For example, the very popular HopeRF product: RFM22B can be programmed to operate from 413 to 453 MHz. (Well below and above the official band.) See the referenced data sheet, page 5. This is just one example of most "433MHz" products.

To talk to your 433.68 MHZ generator, you would simply use your Arduino code to tell your RF module to transmit at 433.68 MHz.

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  • \$\begingroup\$ Please note that you must ALSO determine WHAT the transmitter is sending so that you can reproduce it. If it is a simple "press the button once to turn it on, and again to turn it off" function. Then maybe it just needs some strong signal near 433 MHz. But if it is more sophisticated than that, the remote may be sending some stream of data that the receiver is expecting to hear. So you must receive and document what the data stream is, and then you must reproduce it with a microcontroller or whatever. \$\endgroup\$ – Richard Crowley May 16 '16 at 22:43
  • \$\begingroup\$ do you think I could use this device instead of the hopeRFM22B? Apparently it´s easier to get it for me... ebay.com/itm/… \$\endgroup\$ – Edgar E. Jun 1 '16 at 15:33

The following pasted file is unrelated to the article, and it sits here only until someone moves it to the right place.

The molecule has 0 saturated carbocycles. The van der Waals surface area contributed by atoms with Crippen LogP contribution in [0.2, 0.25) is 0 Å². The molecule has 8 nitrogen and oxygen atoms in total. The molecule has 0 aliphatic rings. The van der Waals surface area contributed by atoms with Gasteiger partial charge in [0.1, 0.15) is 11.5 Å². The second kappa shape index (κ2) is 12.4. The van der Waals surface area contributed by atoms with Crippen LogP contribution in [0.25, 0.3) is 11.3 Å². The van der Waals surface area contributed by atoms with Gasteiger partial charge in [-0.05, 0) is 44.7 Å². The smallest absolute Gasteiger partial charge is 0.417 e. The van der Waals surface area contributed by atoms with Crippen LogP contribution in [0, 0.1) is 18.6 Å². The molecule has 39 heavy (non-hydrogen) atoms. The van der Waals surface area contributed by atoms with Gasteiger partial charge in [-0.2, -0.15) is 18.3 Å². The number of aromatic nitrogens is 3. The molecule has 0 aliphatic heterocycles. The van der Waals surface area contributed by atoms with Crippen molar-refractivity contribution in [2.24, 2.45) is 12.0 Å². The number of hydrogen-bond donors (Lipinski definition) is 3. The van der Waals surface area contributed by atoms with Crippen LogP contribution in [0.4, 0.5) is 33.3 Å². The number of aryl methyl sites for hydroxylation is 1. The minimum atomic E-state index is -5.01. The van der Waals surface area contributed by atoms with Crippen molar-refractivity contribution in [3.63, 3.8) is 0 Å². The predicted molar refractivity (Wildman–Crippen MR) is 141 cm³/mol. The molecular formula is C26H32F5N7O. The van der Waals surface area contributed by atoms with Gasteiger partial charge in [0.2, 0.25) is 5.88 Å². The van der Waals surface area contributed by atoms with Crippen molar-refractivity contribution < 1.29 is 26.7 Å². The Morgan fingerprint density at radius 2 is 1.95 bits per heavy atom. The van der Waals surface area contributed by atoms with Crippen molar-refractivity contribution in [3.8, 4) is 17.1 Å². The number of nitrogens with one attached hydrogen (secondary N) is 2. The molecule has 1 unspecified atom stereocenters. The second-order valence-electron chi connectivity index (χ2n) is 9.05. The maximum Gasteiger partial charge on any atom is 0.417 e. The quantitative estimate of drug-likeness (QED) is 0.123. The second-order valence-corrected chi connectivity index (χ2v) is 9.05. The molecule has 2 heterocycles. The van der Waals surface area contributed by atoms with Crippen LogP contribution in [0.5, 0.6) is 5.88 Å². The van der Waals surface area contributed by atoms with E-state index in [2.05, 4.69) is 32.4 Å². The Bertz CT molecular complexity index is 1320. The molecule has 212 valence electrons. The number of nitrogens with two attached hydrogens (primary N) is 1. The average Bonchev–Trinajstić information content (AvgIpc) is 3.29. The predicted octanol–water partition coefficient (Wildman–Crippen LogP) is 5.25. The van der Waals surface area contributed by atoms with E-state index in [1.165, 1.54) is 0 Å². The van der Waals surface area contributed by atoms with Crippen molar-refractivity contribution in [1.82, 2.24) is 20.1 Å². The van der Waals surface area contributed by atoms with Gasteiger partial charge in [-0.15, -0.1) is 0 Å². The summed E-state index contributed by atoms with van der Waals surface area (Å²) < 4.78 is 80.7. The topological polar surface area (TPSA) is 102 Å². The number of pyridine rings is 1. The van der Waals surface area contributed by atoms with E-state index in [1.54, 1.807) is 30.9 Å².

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    \$\begingroup\$ Yes, that appears to use a Texas Instruments CC1101 chip which looks like it can be programmed for your 433.68MHz requirement. You will first need to configure it as a RECEIVER to intercept and analyze what bit-pattern signal your transmitter is sending. Then you can program your microcontroller to send the same bit-pattern using the CC1101 Doc: ti.com/product/CC1101 Example: labalec.fr/erwan/?p=497 \$\endgroup\$ – Richard Crowley Jun 1 '16 at 17:24
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It depends on how sensitive the generator's receiver is to the exact frequency. Most receivers I have come across are not that picky about the frequency.

In the transmitter there is a resonator which is made for a very specific frequency, like 433.68 MHz in your case. This is done so that it will transmit only in the allowed frequency band.